One night when our parents were gone, I saw his face at the bathroom window, and just about peed my pants; I’m sure I must have screamed. But he was gone by the time our mom and dad got home; I think they always thought I’d imagined him. His face was about two feet away from mine, and it took some time to register what I was seeing. Remember that feeling? At first your mind refuses to believe in something so out of the ordinary? And you try to tell yourself it’s something else? And then you get it?? Brrrr.
There was an old rickety two-story house on the northern end of the island; the mailbox said Myron Kutcher on it: he was the Peeping Tom; I recognized his face and his beat-up old felt hat. The Kutcher’s land had an electric fence around it, and boy, were we afraid of that! Come to think of it, I didn’t even know what an electric fence did, but our collective fear of it was pretty delicious, anyway. They had chickens, mostly Rhode Island Reds. To this day, when I hear the Why did the chicken cross the road joke, I think of one of those dudes strutting across that dusty road.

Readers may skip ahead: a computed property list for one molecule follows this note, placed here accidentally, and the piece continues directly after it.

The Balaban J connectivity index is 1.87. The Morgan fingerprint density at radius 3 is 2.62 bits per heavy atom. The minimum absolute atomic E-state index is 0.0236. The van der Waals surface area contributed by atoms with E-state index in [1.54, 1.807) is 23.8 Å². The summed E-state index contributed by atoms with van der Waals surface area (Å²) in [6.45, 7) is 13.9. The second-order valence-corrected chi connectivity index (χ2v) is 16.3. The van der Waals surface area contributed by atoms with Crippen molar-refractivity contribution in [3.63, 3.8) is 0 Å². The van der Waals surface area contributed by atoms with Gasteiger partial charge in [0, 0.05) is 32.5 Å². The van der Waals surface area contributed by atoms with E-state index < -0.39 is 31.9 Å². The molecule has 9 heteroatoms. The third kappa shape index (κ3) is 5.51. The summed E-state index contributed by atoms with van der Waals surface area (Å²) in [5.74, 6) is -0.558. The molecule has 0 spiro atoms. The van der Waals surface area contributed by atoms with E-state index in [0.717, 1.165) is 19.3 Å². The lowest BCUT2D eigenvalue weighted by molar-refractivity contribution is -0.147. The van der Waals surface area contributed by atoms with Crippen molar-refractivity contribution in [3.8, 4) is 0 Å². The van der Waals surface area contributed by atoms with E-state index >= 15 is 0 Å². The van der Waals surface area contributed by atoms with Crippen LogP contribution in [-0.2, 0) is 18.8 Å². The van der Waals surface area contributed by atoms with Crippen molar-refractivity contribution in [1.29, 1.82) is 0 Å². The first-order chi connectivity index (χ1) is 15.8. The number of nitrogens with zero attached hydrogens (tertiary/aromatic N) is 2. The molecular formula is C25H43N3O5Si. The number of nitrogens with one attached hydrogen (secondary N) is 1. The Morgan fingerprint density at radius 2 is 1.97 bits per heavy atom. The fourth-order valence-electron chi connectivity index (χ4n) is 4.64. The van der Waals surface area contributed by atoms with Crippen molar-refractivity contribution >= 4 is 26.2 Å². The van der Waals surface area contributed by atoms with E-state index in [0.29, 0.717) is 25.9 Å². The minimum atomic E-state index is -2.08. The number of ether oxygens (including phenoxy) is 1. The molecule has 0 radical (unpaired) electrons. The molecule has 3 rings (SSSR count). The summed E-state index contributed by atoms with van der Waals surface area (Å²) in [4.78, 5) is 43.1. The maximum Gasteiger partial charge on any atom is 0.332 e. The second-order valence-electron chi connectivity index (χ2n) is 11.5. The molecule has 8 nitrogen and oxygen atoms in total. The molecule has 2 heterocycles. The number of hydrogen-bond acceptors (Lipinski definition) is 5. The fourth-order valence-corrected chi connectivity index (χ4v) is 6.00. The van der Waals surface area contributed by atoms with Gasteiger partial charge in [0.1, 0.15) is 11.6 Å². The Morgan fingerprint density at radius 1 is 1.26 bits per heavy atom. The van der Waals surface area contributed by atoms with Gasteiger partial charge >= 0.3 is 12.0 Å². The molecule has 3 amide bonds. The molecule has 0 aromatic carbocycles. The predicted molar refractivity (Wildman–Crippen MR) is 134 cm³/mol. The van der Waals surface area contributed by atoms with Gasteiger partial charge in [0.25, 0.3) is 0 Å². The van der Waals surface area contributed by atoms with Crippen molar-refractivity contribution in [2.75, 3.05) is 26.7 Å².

There was a giant old weeping willow catty-corner to the Kutchers’; we could hide under the branches that swept the ground and keep an eye on the place unseen; the boys in our ad hoc gangs seemed to figure that one day we might get to witness some unnamed crime.
Marshall might say in his gravelly old-man voice, “Ya think he’s got some stolen kids in there?”
The rest of us would just shiver…
I went to the same little school from first to sixth grades, so everyone and everything was totally familiar, if not entirely predictable. Shoot, I can still name just about every teacher I had back then, and picture where they lived; back then you were allowed to visit your teachers at home if you wanted…some of them you actually did want to visit.